Neighborhood banks used to be so money--architecturally speaking
A national bank is building a new branch on a commercial intersection not far from where I live. A few lengths of structural steel went up, and the rest seems to be plywood and brick veneer.
That's why this bank building pictured above caught my attention while I was driving past 100th and Kedzie in Evergreen Park a few days ago. Built 50 years ago as Evergreen Savings & Loan, this Harris Bank branch is a well-preserved example of what neighborhood banks used to be, architecturally. It's substantial, sober, efficient and modern. You know you'd get a desk-set, a calendar, a bronze paperweight--something--for opening an account there, back when. The architecture tells you.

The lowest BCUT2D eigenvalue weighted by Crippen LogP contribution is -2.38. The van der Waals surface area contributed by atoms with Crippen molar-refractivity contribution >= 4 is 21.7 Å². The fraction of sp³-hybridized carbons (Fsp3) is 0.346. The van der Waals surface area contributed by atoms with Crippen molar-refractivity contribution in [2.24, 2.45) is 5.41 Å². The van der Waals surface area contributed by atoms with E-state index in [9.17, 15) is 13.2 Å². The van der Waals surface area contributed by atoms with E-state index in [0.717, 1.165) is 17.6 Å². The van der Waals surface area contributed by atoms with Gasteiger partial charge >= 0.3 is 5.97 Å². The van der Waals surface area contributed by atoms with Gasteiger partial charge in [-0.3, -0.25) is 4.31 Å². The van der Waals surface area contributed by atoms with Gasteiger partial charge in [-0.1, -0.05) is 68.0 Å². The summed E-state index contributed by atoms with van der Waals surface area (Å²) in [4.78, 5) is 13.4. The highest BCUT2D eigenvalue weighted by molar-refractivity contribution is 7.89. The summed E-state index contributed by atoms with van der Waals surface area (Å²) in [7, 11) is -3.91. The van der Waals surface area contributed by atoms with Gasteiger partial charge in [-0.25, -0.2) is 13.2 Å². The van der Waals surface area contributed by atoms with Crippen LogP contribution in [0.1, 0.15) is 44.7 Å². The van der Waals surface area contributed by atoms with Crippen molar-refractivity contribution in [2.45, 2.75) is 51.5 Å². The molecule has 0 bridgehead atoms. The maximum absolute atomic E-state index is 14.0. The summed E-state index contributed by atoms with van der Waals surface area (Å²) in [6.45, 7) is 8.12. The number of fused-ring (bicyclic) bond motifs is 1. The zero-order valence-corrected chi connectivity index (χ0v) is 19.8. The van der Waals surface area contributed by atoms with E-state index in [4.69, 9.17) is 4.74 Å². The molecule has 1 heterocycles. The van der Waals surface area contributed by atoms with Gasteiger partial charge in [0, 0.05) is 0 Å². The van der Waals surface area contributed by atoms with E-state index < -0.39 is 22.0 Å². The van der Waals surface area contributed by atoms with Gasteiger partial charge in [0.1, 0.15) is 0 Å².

I like the Mondrianesque curtain wall facing Kedzie:
That bank branch that's under construction? It's not finished, but already you can tell the completed building won't stand out. It won't register visually. And it's not supposed to. The building is only built for speed: just enough architecture to collect the money--collect the fees--lock up for the night and repeat the next day. The architecture is telling us something there as well.